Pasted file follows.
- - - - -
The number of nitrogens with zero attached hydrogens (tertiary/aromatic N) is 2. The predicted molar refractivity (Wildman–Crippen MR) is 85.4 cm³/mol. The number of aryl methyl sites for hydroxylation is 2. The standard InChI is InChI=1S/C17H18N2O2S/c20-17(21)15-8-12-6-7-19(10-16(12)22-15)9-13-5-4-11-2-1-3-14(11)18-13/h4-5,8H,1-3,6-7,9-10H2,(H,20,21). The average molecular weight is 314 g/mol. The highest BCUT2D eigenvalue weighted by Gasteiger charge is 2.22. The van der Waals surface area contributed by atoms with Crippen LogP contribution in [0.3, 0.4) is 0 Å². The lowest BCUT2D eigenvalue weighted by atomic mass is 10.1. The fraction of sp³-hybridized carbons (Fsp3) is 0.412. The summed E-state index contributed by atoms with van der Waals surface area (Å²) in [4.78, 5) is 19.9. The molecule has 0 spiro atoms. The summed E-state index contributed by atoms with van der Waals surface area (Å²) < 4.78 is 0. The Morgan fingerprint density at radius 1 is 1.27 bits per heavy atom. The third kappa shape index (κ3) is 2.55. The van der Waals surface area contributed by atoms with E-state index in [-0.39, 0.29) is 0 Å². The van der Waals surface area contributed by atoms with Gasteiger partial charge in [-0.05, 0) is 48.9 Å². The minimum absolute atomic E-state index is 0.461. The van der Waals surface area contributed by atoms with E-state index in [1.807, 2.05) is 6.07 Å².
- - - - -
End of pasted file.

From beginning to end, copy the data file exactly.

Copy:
The number of nitrogens with zero attached hydrogens (tertiary/aromatic N) is 2. The predicted molar refractivity (Wildman–Crippen MR) is 85.4 cm³/mol. The number of aryl methyl sites for hydroxylation is 2. The standard InChI is InChI=1S/C17H18N2O2S/c20-17(21)15-8-12-6-7-19(10-16(12)22-15)9-13-5-4-11-2-1-3-14(11)18-13/h4-5,8H,1-3,6-7,9-10H2,(H,20,21). The average molecular weight is 314 g/mol. The highest BCUT2D eigenvalue weighted by Gasteiger charge is 2.22. The van der Waals surface area contributed by atoms with Crippen LogP contribution in [0.3, 0.4) is 0 Å². The lowest BCUT2D eigenvalue weighted by atomic mass is 10.1. The fraction of sp³-hybridized carbons (Fsp3) is 0.412. The summed E-state index contributed by atoms with van der Waals surface area (Å²) in [4.78, 5) is 19.9. The molecule has 0 spiro atoms. The summed E-state index contributed by atoms with van der Waals surface area (Å²) < 4.78 is 0. The Morgan fingerprint density at radius 1 is 1.27 bits per heavy atom. The third kappa shape index (κ3) is 2.55. The van der Waals surface area contributed by atoms with E-state index in [-0.39, 0.29) is 0 Å². The van der Waals surface area contributed by atoms with Gasteiger partial charge in [-0.05, 0) is 48.9 Å². The minimum absolute atomic E-state index is 0.461. The van der Waals surface area contributed by atoms with E-state index in [1.807, 2.05) is 6.07 Å².